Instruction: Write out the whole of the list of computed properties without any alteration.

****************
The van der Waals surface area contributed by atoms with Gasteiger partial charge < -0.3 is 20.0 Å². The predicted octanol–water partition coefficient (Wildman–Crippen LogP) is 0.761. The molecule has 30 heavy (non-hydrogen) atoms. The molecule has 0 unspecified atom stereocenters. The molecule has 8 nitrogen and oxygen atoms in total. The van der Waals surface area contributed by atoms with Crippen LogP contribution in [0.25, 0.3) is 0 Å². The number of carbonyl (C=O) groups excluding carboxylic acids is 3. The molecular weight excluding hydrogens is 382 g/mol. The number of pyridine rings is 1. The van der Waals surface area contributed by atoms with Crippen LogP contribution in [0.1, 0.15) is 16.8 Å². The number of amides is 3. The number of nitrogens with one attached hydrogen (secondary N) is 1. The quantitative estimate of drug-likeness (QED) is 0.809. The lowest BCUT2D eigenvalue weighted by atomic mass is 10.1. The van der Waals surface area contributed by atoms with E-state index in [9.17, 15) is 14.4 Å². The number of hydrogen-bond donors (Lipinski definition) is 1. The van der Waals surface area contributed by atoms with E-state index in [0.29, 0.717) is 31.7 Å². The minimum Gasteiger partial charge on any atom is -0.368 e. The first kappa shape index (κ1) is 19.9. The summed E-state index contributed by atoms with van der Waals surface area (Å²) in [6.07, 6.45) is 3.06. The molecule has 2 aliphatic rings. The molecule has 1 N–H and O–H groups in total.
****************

The van der Waals surface area contributed by atoms with Gasteiger partial charge < -0.3 is 20.0 Å². The predicted octanol–water partition coefficient (Wildman–Crippen LogP) is 0.761. The molecule has 30 heavy (non-hydrogen) atoms. The molecule has 0 unspecified atom stereocenters. The molecule has 8 nitrogen and oxygen atoms in total. The van der Waals surface area contributed by atoms with Crippen LogP contribution in [0.25, 0.3) is 0 Å². The number of carbonyl (C=O) groups excluding carboxylic acids is 3. The molecular weight excluding hydrogens is 382 g/mol. The number of pyridine rings is 1. The van der Waals surface area contributed by atoms with Crippen LogP contribution in [0.1, 0.15) is 16.8 Å². The number of amides is 3. The number of nitrogens with one attached hydrogen (secondary N) is 1. The quantitative estimate of drug-likeness (QED) is 0.809. The lowest BCUT2D eigenvalue weighted by atomic mass is 10.1. The van der Waals surface area contributed by atoms with E-state index in [9.17, 15) is 14.4 Å². The number of hydrogen-bond donors (Lipinski definition) is 1. The van der Waals surface area contributed by atoms with E-state index in [0.29, 0.717) is 31.7 Å². The minimum Gasteiger partial charge on any atom is -0.368 e. The first kappa shape index (κ1) is 19.9. The summed E-state index contributed by atoms with van der Waals surface area (Å²) in [6.07, 6.45) is 3.06. The molecule has 2 aliphatic rings. The molecule has 1 N–H and O–H groups in total.